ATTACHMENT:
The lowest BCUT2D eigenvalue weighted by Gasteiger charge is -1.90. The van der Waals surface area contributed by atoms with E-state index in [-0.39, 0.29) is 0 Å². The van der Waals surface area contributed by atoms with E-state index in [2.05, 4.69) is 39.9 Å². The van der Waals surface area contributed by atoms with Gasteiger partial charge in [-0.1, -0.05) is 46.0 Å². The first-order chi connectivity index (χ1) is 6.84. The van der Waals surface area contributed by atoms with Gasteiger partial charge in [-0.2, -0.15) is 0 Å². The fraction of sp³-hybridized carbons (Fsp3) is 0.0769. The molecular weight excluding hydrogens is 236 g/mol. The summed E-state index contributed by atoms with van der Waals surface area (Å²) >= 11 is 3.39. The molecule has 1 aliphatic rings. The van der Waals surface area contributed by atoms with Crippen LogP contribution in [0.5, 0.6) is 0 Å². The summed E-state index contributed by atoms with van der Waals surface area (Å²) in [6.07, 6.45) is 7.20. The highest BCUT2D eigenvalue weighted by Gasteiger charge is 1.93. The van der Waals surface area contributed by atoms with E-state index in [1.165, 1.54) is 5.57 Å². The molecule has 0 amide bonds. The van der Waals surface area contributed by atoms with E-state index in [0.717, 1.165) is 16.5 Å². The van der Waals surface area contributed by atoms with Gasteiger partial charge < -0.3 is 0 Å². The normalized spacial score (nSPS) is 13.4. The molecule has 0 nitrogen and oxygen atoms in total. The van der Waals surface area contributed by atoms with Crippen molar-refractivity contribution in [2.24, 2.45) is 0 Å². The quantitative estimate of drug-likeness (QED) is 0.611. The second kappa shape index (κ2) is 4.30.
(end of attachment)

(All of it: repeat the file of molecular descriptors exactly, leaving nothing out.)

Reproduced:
The lowest BCUT2D eigenvalue weighted by Gasteiger charge is -1.90. The van der Waals surface area contributed by atoms with E-state index in [-0.39, 0.29) is 0 Å². The van der Waals surface area contributed by atoms with E-state index in [2.05, 4.69) is 39.9 Å². The van der Waals surface area contributed by atoms with Gasteiger partial charge in [-0.1, -0.05) is 46.0 Å². The first-order chi connectivity index (χ1) is 6.84. The van der Waals surface area contributed by atoms with Gasteiger partial charge in [-0.2, -0.15) is 0 Å². The fraction of sp³-hybridized carbons (Fsp3) is 0.0769. The molecular weight excluding hydrogens is 236 g/mol. The summed E-state index contributed by atoms with van der Waals surface area (Å²) >= 11 is 3.39. The molecule has 1 aliphatic rings. The van der Waals surface area contributed by atoms with Crippen LogP contribution in [0.5, 0.6) is 0 Å². The summed E-state index contributed by atoms with van der Waals surface area (Å²) in [6.07, 6.45) is 7.20. The highest BCUT2D eigenvalue weighted by Gasteiger charge is 1.93. The van der Waals surface area contributed by atoms with E-state index in [1.165, 1.54) is 5.57 Å². The molecule has 0 amide bonds. The van der Waals surface area contributed by atoms with E-state index in [0.717, 1.165) is 16.5 Å². The van der Waals surface area contributed by atoms with Gasteiger partial charge < -0.3 is 0 Å². The normalized spacial score (nSPS) is 13.4. The molecule has 0 nitrogen and oxygen atoms in total. The van der Waals surface area contributed by atoms with Crippen molar-refractivity contribution in [2.24, 2.45) is 0 Å². The quantitative estimate of drug-likeness (QED) is 0.611. The second kappa shape index (κ2) is 4.30.